'Breathe Into The Shadows' is a series that is put together in a simple yet effective way.
After the huge success of his first web-series ‘Breathe’ (2018), there was even more commotion when it was announced that Mayank V Sharma was all set to do a follow-up series titled ‘Breathe: Into The Shadows’. Bringing back Amit Sadh who impressed audiences worldwide as Kabir Sawant, the question that had everyone wondering was, how will the story of Abhishek Bachchan’s addition bring about the same on-screen success as R Madhavan did in the first season.
Psychiatrist Avinash Sabharwal (Bachchan) lives a very happy and comfortable life in Delhi with his wife Abha (Nithya Menen) and six-year-old daughter, Siya (Ivana Kaur). This is until their daughter is taken from them without a trace. Going against everything Avi knows about kidnappers, they don’t hear anything about the whereabouts of their daughter, until many months later where the kidnapper sends them a video of Siya locked in a room along with another girl he has kidnapped. Using Siya as bate, the masked criminal tasks Avi and Abha to kill different people focusing on the acts of the 10 sins that represent Ravan. With Kabir Sawant (Sadh) having transferred to Delhi to rectify his own wrong, Abhi gets tangled in the investigation that Kabir now leads, attempting to play the police force to lead him to the kidnapper. As more and more victims are announced, Abhi realises he holds a connection with them all. But what are their connections to them and the kidnapper? What is his motive? And will Kabir figure it all out?
Already having proved himself with the first series, Sharma has managed to set the bar even higher with this one. Delving deeper into human behaviour, psychology and mentality, he manages to unravel the storyline with great consideration but only enough to keep the viewer’s mind racing. Unlike his first series however, Sharma has his audiences questioning his main characters motive – and of those around him – more and more as the story goes on. Though some parts of the series are a little slow, it seems to make the viewer all the more impatient to know more. Sharma has done an impeccable job of using the same subject of the love a parent has for a child, and created a completely different kind of story than his last. Though a few links from his 2018 series do come up, it’s not so constant that the viewers’ minds drift. With the help of his brilliant fellow writers Bhavani Iyer, Arshad Sayed, and Vikram Tuli, Sharma has created yet another thrilling series.
Sadh’s return as Kabir is as impressive if not more than his stint in ‘Breathe’. Despite his own storyline in this series being a much simpler one, the audiences get to see the type of cop Sawant must have been before the tragedy of his daughter. As soon as he comes on screen, the viewer instantly forgets Sadh the actor and becomes engrossed into his character instead. Still hard to read, but a much calmer, more focused Sawant, Sadh is able to bring a fresh side to his role that makes him all the more enjoyable to watch. It’s no secret that Bachchan has become rather choosy about the projects he has recently taken on. And all for good reason. Here is a series that enables him to dip in and out of all kinds of emotions and characterisations, all of which he portrays brilliantly. Here’s another story of a parent doing everything for the safety of their child, yet Bachchan plays his character with such complexity that the audiences find themselves second-guessing the more they watch. At every moment they share screen space, both Bachchan and Sadh have their viewers on the edge of their seats. Where it is obvious Sabharwal is playing Sawant and his team at their own game, it’s very unclear whether Sawant knows what’s really happening and is playing along, or if he is in fact completely oblivious to Sabharwal’s treachery. Menen is an equally brilliant addition to the cast. Playing a doting mother who tackles between what constitutes as right and wrong, she seems to be the most relatable character of the lor. Placing herself in situations she never thought she would, Menen represents Abha’s innocence and determination throughout the series, constantly asking the question – would you do the same if in her place? Having Hrishikesh Joshi back as Prakash Kamble is just as impressive. Following his partner to Delhi, Kamble is even more of a delight to watch on screen than before. Plabita Borthakur as Meghna is also a ray of light on screen – playing the girl who seems to give Sawant a new lease of life, her entry to the screen is one audience look forward to. In addition, faces such as Shraddha Kaul, Saiyami Kher and Shruti Bapna makes the series all the more enticing to watch. Another deserved mention has to go to Varin Roopani who plays the younger Abhi Sabharwal. Playing such a gripping and thought-provoking role at such a young age, Roopani proves his brilliant potential. And if this performance is anything to go by, the acting world has much to look forward to.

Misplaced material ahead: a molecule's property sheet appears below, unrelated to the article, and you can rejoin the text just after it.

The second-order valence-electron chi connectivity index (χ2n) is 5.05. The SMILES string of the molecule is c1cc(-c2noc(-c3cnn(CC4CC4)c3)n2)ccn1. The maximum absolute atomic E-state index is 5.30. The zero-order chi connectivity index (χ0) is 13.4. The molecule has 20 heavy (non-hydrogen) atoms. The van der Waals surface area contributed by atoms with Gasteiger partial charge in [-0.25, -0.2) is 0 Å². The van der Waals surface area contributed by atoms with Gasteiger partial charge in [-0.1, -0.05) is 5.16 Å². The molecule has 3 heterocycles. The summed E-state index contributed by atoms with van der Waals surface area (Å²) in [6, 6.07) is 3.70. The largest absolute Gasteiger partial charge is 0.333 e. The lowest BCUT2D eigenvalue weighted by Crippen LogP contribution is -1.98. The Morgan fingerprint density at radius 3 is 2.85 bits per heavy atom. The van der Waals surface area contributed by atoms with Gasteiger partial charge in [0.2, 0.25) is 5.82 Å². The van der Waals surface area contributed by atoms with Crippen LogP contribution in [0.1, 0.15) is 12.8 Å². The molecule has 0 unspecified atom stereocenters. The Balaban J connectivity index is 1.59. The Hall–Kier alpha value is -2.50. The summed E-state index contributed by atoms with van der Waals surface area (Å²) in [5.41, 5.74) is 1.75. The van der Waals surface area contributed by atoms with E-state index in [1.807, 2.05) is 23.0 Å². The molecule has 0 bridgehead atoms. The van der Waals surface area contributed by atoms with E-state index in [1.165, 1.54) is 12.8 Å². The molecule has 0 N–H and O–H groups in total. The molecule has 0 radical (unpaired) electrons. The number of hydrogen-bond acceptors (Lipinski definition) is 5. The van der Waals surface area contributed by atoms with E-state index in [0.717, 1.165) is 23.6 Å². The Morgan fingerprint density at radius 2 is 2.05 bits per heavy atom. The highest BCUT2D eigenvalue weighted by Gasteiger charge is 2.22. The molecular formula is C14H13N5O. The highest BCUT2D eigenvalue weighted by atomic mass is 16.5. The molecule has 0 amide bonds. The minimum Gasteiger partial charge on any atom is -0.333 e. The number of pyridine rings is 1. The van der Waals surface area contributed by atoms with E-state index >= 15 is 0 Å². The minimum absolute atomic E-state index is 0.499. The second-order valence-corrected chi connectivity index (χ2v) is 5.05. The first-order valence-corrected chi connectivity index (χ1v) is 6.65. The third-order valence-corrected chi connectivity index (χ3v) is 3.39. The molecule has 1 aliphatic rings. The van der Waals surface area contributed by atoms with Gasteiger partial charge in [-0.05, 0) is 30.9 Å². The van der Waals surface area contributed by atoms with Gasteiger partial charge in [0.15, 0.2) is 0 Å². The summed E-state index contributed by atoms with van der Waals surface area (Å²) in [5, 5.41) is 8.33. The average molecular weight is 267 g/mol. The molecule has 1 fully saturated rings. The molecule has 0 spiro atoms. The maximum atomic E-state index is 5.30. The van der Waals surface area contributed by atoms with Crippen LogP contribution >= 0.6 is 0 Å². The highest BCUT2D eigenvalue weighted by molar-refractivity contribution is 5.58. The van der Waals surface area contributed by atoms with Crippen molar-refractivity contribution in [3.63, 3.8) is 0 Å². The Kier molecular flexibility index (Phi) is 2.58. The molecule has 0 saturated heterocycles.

‘Breathe: Into The Shadows’ is a series that is put together in a simple yet effective way. Though it’s easy to follow, the main thing that viewers hold on to is their anticipation of how this will all end for the Sabharwal family. Similar to the previous series, once again Sharma reveals surprise after surprise, where just when it seems it will all come crashing down, the plot takes another turn. Sharma also opens up another conversation about a taboo subject yet again. Where before the topic of organ donation played centre stage, here it’s about mental health and the complexities of the mind. Again, Sharma has brought the best out of the cast who all made a tough task of depicting these behaviours in the most effortless way. In doing so, questions on how the different levels and ways in which mental health is challenged needs to be addressed much more.